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Thursday, September 08, 2011 

Justice at long last for Baha Mousa.

When the Saville inquiry into Bloody Sunday finally reported, I asked whether the forthcoming report into the death of Baha Mousa, coming just 7 years after his death could shine a similar light onto the excesses of the military. To the great credit of Sir William Gage and the team whom worked with him both on the report and during the inquiry, it does. It also asks a lot of questions which have yet to be properly answered.

To call Gage's conclusions devastating and his report meticulous in its dedication to getting as close to the truth as any investigator coming up against what was described at the previous court martial as an "obvious closing of the ranks" possibly could would not quite capture the true essence of what is an indictment of the state of the military prior to going into Iraq. It's a story of very young, often naive men being thrown in at the deep end, into a city (Basra) where security was rapidly disintegrating with the population turning against them, often expected to work 16 to 20 hour days in temperatures of between 40 degrees at night and 59 during the day, all with inadequate training, most especially when it came to the arresting of both "regime loyalists" and just general criminals, and all for dispiritingly low levels of pay.

This doesn't however even begin to explain why Baha Mousa and the others who were arrested with him on the 14th of September 2003 were treated with such a staggering level of brutality by some of the members of the 1 Queen's Lancashire Regiment. Gage also doesn't a reach a single overriding reason: he does however suspect, as had long been suggested, that the soldiers who took Mousa into custody and then subjected him to prolonged beatings, "stress positioning" and sleep deprivation for the next 36 hours believed he and his friends were responsible either for the deaths of six military police killed by a mob a couple of months earlier, or for the death of the popular Captain Dai Jones, a month before, pointing to it as the "principal cause". The only evidence they had which even suggested there were possibly insurgents was a cache of weaponry found at the hotel they worked at, which included a couple of grenades without fuses, pistols, two assault rifles and a large quantity of Iraqi dinars. There's nothing to suggest that during the conditioning and "tactical questioning" they subsequently underwent that they admitted, or even alluded to being involved in either of the incidents.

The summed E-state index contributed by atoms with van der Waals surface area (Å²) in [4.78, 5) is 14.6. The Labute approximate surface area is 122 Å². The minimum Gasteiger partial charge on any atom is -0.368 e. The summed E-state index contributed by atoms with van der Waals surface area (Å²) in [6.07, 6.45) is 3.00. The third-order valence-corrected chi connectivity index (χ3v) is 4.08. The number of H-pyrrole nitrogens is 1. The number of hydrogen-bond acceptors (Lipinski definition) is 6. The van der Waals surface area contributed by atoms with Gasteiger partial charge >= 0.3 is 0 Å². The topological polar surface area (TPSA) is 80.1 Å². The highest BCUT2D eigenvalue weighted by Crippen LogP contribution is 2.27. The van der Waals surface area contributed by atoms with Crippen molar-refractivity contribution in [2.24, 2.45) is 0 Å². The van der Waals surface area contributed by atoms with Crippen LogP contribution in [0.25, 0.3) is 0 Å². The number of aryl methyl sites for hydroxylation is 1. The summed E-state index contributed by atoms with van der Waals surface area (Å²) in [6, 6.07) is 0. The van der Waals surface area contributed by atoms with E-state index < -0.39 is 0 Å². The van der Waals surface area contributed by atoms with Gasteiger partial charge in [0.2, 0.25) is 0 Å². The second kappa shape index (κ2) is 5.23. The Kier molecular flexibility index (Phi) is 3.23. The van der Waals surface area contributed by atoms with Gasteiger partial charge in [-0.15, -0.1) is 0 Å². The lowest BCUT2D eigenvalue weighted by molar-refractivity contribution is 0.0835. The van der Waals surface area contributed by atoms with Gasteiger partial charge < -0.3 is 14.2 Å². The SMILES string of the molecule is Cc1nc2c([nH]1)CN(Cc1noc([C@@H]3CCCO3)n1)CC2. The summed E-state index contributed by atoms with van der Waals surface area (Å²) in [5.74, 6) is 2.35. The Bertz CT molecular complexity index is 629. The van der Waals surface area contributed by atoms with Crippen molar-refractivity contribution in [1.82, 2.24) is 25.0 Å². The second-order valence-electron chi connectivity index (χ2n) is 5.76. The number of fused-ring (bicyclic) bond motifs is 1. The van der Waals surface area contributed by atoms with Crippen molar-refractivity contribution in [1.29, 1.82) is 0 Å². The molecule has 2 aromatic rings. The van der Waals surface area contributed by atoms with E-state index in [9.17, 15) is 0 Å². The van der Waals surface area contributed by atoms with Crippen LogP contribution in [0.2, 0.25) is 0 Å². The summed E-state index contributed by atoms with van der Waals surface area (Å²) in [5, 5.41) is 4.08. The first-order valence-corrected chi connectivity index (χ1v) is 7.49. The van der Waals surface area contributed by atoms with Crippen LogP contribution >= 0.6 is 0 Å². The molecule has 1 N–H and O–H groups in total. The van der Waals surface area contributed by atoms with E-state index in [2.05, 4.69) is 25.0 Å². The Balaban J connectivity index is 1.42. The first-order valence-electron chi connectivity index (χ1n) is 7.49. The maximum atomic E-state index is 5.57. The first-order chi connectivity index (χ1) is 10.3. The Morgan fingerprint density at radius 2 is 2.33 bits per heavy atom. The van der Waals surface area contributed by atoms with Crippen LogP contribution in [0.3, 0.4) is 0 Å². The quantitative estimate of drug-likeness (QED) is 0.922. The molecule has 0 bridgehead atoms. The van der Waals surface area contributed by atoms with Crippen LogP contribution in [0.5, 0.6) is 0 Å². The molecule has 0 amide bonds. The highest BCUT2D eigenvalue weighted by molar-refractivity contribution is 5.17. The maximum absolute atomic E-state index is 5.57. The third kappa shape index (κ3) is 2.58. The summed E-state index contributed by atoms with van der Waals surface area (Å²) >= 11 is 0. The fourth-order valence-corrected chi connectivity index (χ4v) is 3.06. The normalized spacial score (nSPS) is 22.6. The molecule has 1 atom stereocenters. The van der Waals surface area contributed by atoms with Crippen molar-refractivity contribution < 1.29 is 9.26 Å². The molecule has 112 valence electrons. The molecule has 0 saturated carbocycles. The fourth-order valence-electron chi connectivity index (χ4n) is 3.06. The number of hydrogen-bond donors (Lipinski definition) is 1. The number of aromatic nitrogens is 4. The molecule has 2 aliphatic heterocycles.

He also pinpoints exactly why the ranks closed during the previous court martial: far from this being the work of two or three out of control, revenge seeking servicemen, he names 19 separate soldiers as having some role in the violence meted out to the detainees. This doesn't include those who either witnessed what was going on, heard about it, or subsequently minimised what happened. One of these was 1QLR's padre, Father Peter Madden, who Gage found to be a "poor witness". Madden it seems found nothing untoward when he visited the detainees on the Monday, by which point the conditions in which they were being held should have spoken for themselves. Likewise, while the unit's regimental medical officer, Dr Derek Keilloh, was not criticised for his attempts to revive Mousa, it seems remarkable that at the time he maintains he had noticed no injuries on the body other than blood under his nose. The photographs of Mousa which have since been published were taken just after he was pronounced dead; they clearly show the extent of the beating he had received, let alone the 93 separate injuries which were subsequently identified.

All of which brings into sharp context the response of some following the court martial. One strutting, preening cock was Colonel David Black, who said soldiers had to be able to "work without looking over their shoulders, inhibited by the fear of such actions by an over-zealous and remote officialdom", while the local Tory MP Ben Wallace accused the then attorney general Lord Goldsmith of conducting a witch-hunt. The Sun, which considers itself the forces' paper to the great embarrassment of many serving in the army, referred to it as a "show trial" and the allegations, despite the very real death of Mousa and the extensive injuries to the other men detained as "so-called crimes".

The 73 separate recommendations made by Gage will hopefully address most of the problems identified. The one thing it doesn't comment on, and which the Chilcot inquiry must is the politicians who put them in such a desperate position in the first place, just about prepared for the initial conflict but not for what came afterwards. Ultimate responsibility must as always reside at the very top.

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